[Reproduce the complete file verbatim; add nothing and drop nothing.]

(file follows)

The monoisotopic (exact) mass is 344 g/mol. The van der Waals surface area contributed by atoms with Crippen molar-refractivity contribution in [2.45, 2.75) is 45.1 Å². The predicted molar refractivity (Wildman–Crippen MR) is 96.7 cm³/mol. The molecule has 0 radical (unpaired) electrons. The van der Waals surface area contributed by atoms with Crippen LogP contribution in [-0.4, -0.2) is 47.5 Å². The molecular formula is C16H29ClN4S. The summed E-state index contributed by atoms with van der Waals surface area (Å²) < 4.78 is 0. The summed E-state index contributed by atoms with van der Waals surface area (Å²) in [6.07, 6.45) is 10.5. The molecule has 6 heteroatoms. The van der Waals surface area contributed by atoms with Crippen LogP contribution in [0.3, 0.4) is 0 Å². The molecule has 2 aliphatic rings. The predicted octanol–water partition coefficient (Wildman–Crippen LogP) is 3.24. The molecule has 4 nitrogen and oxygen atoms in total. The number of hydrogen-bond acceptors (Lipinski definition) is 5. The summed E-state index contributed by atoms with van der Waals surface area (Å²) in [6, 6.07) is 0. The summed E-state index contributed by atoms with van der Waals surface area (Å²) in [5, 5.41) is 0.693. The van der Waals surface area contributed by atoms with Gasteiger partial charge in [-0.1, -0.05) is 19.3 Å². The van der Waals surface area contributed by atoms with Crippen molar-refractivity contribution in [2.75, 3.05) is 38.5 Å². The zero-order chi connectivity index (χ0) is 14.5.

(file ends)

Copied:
The monoisotopic (exact) mass is 344 g/mol. The van der Waals surface area contributed by atoms with Crippen molar-refractivity contribution in [2.45, 2.75) is 45.1 Å². The predicted molar refractivity (Wildman–Crippen MR) is 96.7 cm³/mol. The molecule has 0 radical (unpaired) electrons. The van der Waals surface area contributed by atoms with Crippen LogP contribution in [-0.4, -0.2) is 47.5 Å². The molecular formula is C16H29ClN4S. The summed E-state index contributed by atoms with van der Waals surface area (Å²) < 4.78 is 0. The summed E-state index contributed by atoms with van der Waals surface area (Å²) in [6.07, 6.45) is 10.5. The molecule has 6 heteroatoms. The van der Waals surface area contributed by atoms with Crippen LogP contribution in [0.3, 0.4) is 0 Å². The molecule has 2 aliphatic rings. The predicted octanol–water partition coefficient (Wildman–Crippen LogP) is 3.24. The molecule has 4 nitrogen and oxygen atoms in total. The number of hydrogen-bond acceptors (Lipinski definition) is 5. The summed E-state index contributed by atoms with van der Waals surface area (Å²) in [6, 6.07) is 0. The summed E-state index contributed by atoms with van der Waals surface area (Å²) in [5, 5.41) is 0.693. The van der Waals surface area contributed by atoms with Gasteiger partial charge in [-0.1, -0.05) is 19.3 Å². The van der Waals surface area contributed by atoms with Crippen molar-refractivity contribution in [2.75, 3.05) is 38.5 Å². The zero-order chi connectivity index (χ0) is 14.5.